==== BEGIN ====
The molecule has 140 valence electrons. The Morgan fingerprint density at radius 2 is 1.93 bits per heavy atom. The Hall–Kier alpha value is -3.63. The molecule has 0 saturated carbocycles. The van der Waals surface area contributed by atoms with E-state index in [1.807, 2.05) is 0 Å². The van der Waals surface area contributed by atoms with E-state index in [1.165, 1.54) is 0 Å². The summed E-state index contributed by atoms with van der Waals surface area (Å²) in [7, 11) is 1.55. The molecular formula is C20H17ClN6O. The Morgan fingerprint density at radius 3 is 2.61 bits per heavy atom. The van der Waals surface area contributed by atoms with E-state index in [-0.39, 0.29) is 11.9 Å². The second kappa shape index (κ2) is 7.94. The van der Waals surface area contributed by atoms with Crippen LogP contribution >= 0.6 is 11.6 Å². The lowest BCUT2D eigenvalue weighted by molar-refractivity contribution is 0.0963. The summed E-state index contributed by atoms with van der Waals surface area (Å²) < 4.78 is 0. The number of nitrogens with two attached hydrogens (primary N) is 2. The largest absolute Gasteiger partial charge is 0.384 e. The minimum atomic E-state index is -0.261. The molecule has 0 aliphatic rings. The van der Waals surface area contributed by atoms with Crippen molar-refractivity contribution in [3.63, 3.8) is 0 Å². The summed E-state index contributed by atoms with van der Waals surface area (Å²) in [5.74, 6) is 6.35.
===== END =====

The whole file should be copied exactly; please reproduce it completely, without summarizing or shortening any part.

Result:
The molecule has 140 valence electrons. The Morgan fingerprint density at radius 2 is 1.93 bits per heavy atom. The Hall–Kier alpha value is -3.63. The molecule has 0 saturated carbocycles. The van der Waals surface area contributed by atoms with E-state index in [1.807, 2.05) is 0 Å². The van der Waals surface area contributed by atoms with E-state index in [1.165, 1.54) is 0 Å². The summed E-state index contributed by atoms with van der Waals surface area (Å²) in [7, 11) is 1.55. The molecular formula is C20H17ClN6O. The Morgan fingerprint density at radius 3 is 2.61 bits per heavy atom. The van der Waals surface area contributed by atoms with E-state index in [-0.39, 0.29) is 11.9 Å². The second kappa shape index (κ2) is 7.94. The van der Waals surface area contributed by atoms with Crippen LogP contribution >= 0.6 is 11.6 Å². The lowest BCUT2D eigenvalue weighted by molar-refractivity contribution is 0.0963. The summed E-state index contributed by atoms with van der Waals surface area (Å²) < 4.78 is 0. The number of nitrogens with two attached hydrogens (primary N) is 2. The largest absolute Gasteiger partial charge is 0.384 e. The minimum atomic E-state index is -0.261. The molecule has 0 aliphatic rings. The van der Waals surface area contributed by atoms with Crippen molar-refractivity contribution in [3.63, 3.8) is 0 Å². The summed E-state index contributed by atoms with van der Waals surface area (Å²) in [5.74, 6) is 6.35.